About Our Attention and Multitasking

Have you ever wondered why you feel the urge to turn down the car radio when you are lost or looking for an address? The evidence we have right now strongly suggests that attention is strictly limited. When attention is deployed to one modality—talking on a cell phone, for example—it necessarily extracts a cost on another modality, such as the visual task of driving. 

We’re talking about divided attention, or the ability to multitask and pay attention to two things at once. It’s generally much harder than selective, or focused, attention. The factors that come into play are your attentional capacity and the processing requirements—essentially how much of which areas of your brain are needed to process the input. 

Your attentional capacity can be taken up by inhibiting (tuning out) distractions, dividing your attention across multiple things, or even sustaining your attention on one thing (vigilance). Fatigue takes a big toll on attention. If you’re tired, it’s harder to concentrate. Depression has a similar effect. In fact, many memory complaints may actually be depression- or fatigue-related reduced attentional capacity. And guess what? Getting older both reduces your attentional capacity and increases your processing requirements. Basically, it takes more and more inhibition skill to tune out distractions and stay focused. But all is not lost; there are steps you can take to multitask better!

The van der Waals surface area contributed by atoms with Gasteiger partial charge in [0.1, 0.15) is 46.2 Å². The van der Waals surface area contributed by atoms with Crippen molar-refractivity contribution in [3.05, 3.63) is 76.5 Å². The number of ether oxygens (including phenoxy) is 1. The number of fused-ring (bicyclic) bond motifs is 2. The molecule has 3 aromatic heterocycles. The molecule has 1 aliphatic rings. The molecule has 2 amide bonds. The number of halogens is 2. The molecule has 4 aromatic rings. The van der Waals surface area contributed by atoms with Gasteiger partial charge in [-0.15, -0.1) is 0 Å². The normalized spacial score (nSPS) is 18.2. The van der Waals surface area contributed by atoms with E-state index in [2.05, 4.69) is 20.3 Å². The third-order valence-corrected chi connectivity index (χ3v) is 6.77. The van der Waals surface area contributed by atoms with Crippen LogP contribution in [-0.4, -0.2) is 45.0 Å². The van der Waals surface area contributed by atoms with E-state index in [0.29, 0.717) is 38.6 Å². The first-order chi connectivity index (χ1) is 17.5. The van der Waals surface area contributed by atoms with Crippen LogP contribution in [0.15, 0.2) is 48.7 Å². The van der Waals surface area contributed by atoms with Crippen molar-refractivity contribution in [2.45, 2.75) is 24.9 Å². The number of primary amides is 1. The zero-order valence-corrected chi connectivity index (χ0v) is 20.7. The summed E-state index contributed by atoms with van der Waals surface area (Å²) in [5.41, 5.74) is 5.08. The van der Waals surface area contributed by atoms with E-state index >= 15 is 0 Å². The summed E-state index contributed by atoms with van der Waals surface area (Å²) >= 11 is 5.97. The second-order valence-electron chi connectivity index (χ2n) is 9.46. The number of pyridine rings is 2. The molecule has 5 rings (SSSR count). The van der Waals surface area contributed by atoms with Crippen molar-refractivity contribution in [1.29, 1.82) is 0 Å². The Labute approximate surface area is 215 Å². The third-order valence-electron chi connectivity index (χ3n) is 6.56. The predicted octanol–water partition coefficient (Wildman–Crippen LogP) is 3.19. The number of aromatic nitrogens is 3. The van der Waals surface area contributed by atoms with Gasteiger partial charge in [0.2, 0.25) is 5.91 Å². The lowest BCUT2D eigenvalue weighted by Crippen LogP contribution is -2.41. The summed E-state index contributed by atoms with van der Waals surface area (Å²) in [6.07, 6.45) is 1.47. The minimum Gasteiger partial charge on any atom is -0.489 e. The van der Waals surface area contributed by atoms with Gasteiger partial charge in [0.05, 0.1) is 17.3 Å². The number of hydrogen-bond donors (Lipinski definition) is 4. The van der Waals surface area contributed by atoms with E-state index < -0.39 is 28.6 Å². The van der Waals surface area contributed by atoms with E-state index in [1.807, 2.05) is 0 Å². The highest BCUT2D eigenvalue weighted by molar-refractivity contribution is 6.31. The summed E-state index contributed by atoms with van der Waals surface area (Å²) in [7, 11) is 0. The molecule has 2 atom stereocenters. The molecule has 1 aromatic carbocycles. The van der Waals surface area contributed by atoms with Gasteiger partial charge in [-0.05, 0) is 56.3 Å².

Tips on How to Divide Your Attention More Effectively 

  • Do very different tasks. It’s much harder to do two very similar tasks (read and talk) at the same time than it is to do two very different tasks (run and talk). If you can use separate areas of the brain, that will help, but warning: the brain doesn’t always segregate perceptual information as clearly as you might think.
  • Practice. If you’re better at each task independently, you’ll be better at doing them at the same time (even if you don’t do them as well simultaneously as when you do each one separately).
  • Keep it simple. If you have to multitask, multitasking simple tasks will be more successful than trying to prove Fermat’s Last Theorem in your head while simultaneously writing a novel.
  • Train your brain. Researchers have shown that working memory can be improved by training and that such training helps people with attention deficits and it also improves reasoning ability overall.

 Dr. Jane Stewart at Optiminds has been helping people of all ages improve their cognitive, reading and memory skills. Find out more about Optiminds programs by calling us today at (248) 496-0150 or email us at: jstewart@optimindsct.com. And be sure to visit our website at www.optimindsct.com.

 

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